"When he chose Australia after surviving the Holocaust, our nation gained a remarkable individual," Mr Perrottet said.
Mr Jaku was born Abraham Jakubowicz in Leipzig, Germany in 1920.
He was sent to the Nazi concentration camps Auschwitz and Buchenwald during World War II. Both his parents were murdered in the gas chamber.
After surviving the Holocaust, Mr Jaku moved to Australia in 1950 with his wife Flore.
He became a successful businessman and also established the Sydney Jewish Museum, working there as a guide for nearly three decades.
Self-proclaimed as "the happiest man on Earth", which is the title of the book he wrote at the age of 100, he made a vow to smile every day after surviving the horrors of the Holocaust.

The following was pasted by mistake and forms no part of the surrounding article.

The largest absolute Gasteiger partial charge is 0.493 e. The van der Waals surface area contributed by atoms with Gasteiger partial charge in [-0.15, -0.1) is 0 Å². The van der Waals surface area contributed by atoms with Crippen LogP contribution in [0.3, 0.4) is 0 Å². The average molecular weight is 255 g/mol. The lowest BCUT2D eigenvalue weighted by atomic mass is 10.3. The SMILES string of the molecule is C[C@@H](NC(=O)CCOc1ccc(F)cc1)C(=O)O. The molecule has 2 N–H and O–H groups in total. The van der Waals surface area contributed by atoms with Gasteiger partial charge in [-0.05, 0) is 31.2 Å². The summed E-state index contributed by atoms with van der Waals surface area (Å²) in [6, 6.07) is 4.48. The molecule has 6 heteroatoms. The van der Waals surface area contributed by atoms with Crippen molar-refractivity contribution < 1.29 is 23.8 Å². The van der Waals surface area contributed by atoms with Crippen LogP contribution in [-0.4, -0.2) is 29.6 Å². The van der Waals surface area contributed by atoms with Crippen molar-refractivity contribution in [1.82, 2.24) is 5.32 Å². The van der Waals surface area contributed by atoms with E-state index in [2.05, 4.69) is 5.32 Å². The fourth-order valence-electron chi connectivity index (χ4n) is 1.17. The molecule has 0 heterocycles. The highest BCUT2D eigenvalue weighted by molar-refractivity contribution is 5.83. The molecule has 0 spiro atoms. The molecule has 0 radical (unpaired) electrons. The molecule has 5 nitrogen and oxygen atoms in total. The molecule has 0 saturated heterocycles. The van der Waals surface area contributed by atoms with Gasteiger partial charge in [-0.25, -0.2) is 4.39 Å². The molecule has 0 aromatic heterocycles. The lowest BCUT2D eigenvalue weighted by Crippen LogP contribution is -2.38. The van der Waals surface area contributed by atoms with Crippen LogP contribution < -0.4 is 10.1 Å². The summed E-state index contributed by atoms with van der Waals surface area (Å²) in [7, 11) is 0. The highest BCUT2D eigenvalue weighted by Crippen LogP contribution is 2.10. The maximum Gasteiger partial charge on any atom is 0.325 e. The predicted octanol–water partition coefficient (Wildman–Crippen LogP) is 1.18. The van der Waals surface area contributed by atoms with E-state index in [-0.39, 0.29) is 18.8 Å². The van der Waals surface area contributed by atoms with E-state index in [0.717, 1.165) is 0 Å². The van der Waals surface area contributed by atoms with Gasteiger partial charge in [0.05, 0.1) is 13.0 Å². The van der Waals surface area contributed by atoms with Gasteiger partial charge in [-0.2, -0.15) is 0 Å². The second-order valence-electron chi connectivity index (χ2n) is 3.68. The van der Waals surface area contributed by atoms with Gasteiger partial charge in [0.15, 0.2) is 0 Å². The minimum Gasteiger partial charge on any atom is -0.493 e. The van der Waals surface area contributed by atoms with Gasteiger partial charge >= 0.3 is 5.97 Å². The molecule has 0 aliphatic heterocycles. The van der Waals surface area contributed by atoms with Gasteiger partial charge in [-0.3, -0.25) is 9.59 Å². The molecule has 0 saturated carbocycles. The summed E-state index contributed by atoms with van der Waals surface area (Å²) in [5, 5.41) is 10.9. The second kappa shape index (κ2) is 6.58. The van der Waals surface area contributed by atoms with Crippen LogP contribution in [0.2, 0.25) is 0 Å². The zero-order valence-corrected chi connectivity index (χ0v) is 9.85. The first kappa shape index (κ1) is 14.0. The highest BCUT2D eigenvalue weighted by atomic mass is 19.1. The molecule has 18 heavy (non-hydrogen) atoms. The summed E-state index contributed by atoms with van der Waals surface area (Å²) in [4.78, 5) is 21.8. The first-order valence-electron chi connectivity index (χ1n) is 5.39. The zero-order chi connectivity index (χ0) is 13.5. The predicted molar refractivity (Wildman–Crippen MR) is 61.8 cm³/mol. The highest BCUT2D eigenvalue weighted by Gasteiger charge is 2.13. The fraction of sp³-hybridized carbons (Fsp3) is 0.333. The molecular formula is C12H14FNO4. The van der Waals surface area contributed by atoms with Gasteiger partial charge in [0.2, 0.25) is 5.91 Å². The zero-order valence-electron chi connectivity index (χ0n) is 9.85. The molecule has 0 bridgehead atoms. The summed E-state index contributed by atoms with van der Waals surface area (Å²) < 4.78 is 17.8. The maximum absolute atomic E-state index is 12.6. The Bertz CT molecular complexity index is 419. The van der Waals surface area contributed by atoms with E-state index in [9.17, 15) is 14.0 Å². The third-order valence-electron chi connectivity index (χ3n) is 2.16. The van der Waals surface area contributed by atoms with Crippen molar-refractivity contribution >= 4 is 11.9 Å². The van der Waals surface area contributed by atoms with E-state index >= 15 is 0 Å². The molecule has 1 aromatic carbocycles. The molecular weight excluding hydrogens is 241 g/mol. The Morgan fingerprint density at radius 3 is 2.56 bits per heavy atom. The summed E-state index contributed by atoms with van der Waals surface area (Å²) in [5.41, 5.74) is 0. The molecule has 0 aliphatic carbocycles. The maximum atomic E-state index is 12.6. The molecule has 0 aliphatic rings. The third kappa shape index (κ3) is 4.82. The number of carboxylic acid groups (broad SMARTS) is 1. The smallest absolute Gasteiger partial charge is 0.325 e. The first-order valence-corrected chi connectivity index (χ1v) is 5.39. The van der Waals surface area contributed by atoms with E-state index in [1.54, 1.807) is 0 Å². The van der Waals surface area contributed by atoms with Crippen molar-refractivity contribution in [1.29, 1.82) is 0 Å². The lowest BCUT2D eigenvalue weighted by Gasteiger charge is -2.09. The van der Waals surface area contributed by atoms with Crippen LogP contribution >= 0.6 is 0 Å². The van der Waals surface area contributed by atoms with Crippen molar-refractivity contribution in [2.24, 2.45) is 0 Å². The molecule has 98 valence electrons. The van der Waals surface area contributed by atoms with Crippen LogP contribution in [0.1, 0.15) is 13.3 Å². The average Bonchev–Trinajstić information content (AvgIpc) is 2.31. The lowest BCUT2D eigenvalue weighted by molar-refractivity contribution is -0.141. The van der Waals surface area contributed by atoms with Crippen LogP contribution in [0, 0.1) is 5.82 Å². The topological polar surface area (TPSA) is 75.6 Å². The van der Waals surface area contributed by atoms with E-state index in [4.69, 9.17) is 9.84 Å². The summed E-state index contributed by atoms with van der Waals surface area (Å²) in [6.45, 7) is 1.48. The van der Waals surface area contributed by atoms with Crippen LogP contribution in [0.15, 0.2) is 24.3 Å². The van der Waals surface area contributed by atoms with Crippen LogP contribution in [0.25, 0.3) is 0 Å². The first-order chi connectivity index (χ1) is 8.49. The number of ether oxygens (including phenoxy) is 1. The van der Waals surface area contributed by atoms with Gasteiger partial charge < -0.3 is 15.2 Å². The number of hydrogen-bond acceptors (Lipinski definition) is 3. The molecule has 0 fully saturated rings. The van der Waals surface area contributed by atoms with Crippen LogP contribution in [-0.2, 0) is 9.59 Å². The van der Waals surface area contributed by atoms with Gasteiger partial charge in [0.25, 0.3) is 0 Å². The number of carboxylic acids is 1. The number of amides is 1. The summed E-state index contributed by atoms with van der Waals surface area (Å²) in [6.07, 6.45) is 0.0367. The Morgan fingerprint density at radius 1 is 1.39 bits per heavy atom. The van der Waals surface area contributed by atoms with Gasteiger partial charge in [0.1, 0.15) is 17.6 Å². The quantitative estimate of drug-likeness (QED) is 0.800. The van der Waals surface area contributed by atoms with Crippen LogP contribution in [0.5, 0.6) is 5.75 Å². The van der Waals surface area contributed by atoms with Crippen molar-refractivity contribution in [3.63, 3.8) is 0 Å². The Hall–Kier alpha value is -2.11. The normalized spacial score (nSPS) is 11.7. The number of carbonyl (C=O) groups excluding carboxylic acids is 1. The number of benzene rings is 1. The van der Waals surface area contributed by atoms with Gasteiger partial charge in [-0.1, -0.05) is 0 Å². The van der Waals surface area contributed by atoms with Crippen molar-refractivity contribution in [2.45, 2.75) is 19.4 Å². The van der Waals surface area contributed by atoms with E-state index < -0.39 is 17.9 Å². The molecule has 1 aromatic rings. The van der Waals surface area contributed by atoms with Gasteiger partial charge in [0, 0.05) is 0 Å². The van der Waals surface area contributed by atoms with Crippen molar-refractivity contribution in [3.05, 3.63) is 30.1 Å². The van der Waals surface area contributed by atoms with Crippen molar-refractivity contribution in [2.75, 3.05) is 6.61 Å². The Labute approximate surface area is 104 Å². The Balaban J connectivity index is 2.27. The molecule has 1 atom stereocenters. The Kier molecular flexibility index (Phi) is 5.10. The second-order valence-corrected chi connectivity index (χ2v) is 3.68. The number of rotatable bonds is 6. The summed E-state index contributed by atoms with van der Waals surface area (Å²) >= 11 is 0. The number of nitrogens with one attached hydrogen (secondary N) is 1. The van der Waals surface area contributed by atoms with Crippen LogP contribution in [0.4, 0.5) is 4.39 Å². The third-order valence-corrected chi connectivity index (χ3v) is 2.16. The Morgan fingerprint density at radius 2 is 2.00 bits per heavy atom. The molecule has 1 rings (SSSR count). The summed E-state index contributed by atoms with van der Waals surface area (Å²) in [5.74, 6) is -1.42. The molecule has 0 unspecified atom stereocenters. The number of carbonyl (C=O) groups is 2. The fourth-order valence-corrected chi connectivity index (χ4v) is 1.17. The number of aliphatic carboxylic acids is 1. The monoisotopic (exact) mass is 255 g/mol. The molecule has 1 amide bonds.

"Auschwitz is a death camp. I'm very lucky. I think I'm a miracle because I survived," he told SBS News in 2020 at a gathering in Sydney to mark 75 years since the liberation of the Nazi death camp.
"I will never understand how people the quality of Germans, who produced people like Mozart and Beethoven, had become murderers."
Mr Jaku was awarded an Order of Australia medal in 2013 for his service to the Jewish community.
Details of the state memorial are yet to be released.